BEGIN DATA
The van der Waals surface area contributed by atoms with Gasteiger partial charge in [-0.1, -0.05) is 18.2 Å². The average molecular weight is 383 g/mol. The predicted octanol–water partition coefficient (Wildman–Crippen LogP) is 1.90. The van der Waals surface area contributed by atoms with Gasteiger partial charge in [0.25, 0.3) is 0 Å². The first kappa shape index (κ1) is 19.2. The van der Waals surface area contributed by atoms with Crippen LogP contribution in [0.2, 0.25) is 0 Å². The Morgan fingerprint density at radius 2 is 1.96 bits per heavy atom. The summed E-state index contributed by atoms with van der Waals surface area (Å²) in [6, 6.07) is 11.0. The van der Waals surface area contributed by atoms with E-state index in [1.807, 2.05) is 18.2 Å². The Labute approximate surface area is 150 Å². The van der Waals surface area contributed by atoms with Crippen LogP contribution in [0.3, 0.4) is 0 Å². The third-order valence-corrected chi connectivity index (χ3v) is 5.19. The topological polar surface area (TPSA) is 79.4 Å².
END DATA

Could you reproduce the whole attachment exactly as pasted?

The van der Waals surface area contributed by atoms with Gasteiger partial charge in [-0.1, -0.05) is 18.2 Å². The average molecular weight is 383 g/mol. The predicted octanol–water partition coefficient (Wildman–Crippen LogP) is 1.90. The van der Waals surface area contributed by atoms with Gasteiger partial charge in [0.25, 0.3) is 0 Å². The first kappa shape index (κ1) is 19.2. The van der Waals surface area contributed by atoms with Crippen LogP contribution in [0.2, 0.25) is 0 Å². The Morgan fingerprint density at radius 2 is 1.96 bits per heavy atom. The summed E-state index contributed by atoms with van der Waals surface area (Å²) in [6, 6.07) is 11.0. The van der Waals surface area contributed by atoms with E-state index in [1.807, 2.05) is 18.2 Å². The Labute approximate surface area is 150 Å². The van der Waals surface area contributed by atoms with Crippen LogP contribution in [0.3, 0.4) is 0 Å². The third-order valence-corrected chi connectivity index (χ3v) is 5.19. The topological polar surface area (TPSA) is 79.4 Å².